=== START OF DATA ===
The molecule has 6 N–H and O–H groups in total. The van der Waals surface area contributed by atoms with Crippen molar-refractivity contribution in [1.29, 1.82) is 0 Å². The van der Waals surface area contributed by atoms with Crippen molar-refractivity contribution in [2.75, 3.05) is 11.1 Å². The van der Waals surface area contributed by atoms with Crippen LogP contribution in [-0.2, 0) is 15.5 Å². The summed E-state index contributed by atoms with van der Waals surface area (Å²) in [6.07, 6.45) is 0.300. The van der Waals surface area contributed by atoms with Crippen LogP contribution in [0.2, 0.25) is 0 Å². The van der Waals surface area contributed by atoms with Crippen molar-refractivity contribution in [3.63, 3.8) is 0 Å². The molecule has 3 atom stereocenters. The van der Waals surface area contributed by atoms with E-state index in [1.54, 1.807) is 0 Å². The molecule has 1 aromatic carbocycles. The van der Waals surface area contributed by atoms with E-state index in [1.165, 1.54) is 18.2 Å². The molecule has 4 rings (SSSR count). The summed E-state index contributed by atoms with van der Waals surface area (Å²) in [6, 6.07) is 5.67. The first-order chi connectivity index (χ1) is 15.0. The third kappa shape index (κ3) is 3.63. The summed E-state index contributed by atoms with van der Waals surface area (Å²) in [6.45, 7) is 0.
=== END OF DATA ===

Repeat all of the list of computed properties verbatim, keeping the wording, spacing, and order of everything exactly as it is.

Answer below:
The molecule has 6 N–H and O–H groups in total. The van der Waals surface area contributed by atoms with Crippen molar-refractivity contribution in [1.29, 1.82) is 0 Å². The van der Waals surface area contributed by atoms with Crippen molar-refractivity contribution in [2.75, 3.05) is 11.1 Å². The van der Waals surface area contributed by atoms with Crippen LogP contribution in [-0.2, 0) is 15.5 Å². The summed E-state index contributed by atoms with van der Waals surface area (Å²) in [6.07, 6.45) is 0.300. The van der Waals surface area contributed by atoms with Crippen LogP contribution in [0.2, 0.25) is 0 Å². The van der Waals surface area contributed by atoms with Crippen molar-refractivity contribution in [3.63, 3.8) is 0 Å². The molecule has 3 atom stereocenters. The van der Waals surface area contributed by atoms with E-state index in [1.54, 1.807) is 0 Å². The molecule has 1 aromatic carbocycles. The van der Waals surface area contributed by atoms with E-state index in [1.165, 1.54) is 18.2 Å². The molecule has 4 rings (SSSR count). The summed E-state index contributed by atoms with van der Waals surface area (Å²) in [6, 6.07) is 5.67. The first-order chi connectivity index (χ1) is 15.0. The third kappa shape index (κ3) is 3.63. The summed E-state index contributed by atoms with van der Waals surface area (Å²) in [6.45, 7) is 0.